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refactoring – Dead code detection in PHP

Posted by: admin April 23, 2020 Leave a comment


I have a project with very messy code – lots of duplication and dead code here and there.

Some time ago there was zero code coverage by unit-tests but now we’re trying to write all new code in T.D.D. manner and lowering technical debt by covering “old” code by unit-tests as well(test-last technique).

Business logic’s complexity is quite high and sometimes no one can answer whether some methods are used or not.

How this dead code methods can be found? Extensive logging? Higher test coverage?(It is not very easy because customers want new features to come out)

How to&Answers:

xdebug‘s code coverage tools allow you to test which lines of code are actually being executed, without needing to put trace statements in all of the functions/methods.



    function a($a) {
        echo $a * 2.5;

    function b($count) {
        for ($i = 0; $i < $count; $i++) {
            a($i + 0.17);


    var_dump(xdebug_get_code_coverage());  // array '/path/file.php' => array line_number => int 1 or 0.


It’s a little late now, but PHPDCD claims to do this statically, which should give you a much more informative result than having to profile actual code execution with xprof / xdebug.


I don’t know of a way to detect code that is completely unused, that may be beyond the abilities of all the tools out there. But in terms of the tools out there, hit https://phpqa.io/ for a good rundown of them.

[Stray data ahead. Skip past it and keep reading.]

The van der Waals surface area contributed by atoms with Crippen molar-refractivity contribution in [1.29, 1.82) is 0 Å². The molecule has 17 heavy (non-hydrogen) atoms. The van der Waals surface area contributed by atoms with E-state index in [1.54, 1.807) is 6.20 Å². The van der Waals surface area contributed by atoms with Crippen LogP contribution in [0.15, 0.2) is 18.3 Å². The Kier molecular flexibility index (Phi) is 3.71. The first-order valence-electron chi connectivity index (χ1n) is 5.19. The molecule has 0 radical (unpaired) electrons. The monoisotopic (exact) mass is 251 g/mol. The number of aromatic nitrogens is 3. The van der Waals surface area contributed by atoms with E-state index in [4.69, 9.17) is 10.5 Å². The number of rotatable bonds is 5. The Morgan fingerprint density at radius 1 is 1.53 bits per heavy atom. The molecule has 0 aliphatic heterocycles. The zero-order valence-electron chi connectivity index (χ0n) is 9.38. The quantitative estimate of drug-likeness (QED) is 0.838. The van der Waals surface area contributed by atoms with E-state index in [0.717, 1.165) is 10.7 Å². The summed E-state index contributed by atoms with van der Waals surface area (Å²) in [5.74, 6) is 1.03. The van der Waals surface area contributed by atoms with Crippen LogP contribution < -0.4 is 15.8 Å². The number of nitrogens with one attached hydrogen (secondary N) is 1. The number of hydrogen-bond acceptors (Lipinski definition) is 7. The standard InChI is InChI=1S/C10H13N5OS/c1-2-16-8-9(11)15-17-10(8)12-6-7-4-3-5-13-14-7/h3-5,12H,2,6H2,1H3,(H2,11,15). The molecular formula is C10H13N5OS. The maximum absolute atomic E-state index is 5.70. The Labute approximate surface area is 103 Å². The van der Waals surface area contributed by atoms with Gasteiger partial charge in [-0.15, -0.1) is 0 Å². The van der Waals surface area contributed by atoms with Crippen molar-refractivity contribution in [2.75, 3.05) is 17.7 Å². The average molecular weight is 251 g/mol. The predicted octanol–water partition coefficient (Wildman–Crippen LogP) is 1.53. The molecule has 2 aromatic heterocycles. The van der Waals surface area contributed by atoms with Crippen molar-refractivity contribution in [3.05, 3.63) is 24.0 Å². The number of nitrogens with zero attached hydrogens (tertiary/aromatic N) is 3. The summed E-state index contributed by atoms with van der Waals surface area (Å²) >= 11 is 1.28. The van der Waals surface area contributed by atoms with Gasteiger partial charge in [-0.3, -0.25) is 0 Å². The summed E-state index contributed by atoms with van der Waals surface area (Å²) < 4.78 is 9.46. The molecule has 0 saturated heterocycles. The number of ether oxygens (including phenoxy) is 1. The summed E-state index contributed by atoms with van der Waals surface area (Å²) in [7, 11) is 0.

• So far, one of my favorites in phploc which tears apart your code from an Object Oriented perspective and gives you details on how many classes vs how many functions vs how many tests vs average loc per function vs Cyclomatic Complexity.

  • My next favorite is phpcpd which is the “PHP Copy-Paste Detector”. It tokenizes your entire codebase, looks for common signatures, and gives you a list of files with line numbers.

  • There are lots of other tools on that page, choose the ones that are useful to you.

We’re actively using these tools in web2project and in the two years since we forked from dotProject, we’ve dropped about 35% of the codebase from refactoring, eliminating duplication (originally 12%, now about 2.5%), and generally structuring things better. And that’s counting our 15k+ lines of Unit Tests. 🙂


I would recommend running through the system with xdebug profiler (http://xdebug.org/docs/profiler).

Run through the system the view the logs with http://code.google.com/p/webgrind/ and physically see what’s being called.


Regarding profiling tools, if you decide to go that way you may take a look at xhprof http://developers.facebook.com/xhprof/
It has smaller size of the output files and web interface that you could embed into your app for continuous tracking. It is able to generate visual representation of call tree. I recommend it over xdebug for that purpose.


See the SD PHP Test Coverage Tool. You exercise your code any way you like, including (or not) running test suites any way you like. At the end of execution, you can see a display of what code was executed (there are screenshots at the website). Code that is not executed may be dead, and requires some more analysis on your part, but if you exercise the system well, unexecuted code is either error handlers or really dead stuff. The PHP Test Coverage tool does not require any changes to your PHP server.

The SD CloneDR tool finds duplicate code across very large source code bases. It is language sensitive (covering C, C++, Java, C#, Ada, Fortran as well as PHP4 and PHP5) so it isn’t fooled by changes in formatting, whitespace or the presence or absence of comments. It will detect exact copy clones, and near miss clones. The website shows example clone reports for several languages.


I believe that someone has implemented a flavor of Structure101g that uses xdebug data – s101 will then detect any unused clusters, i.e. files that use each other but are disconnected from the main codebase.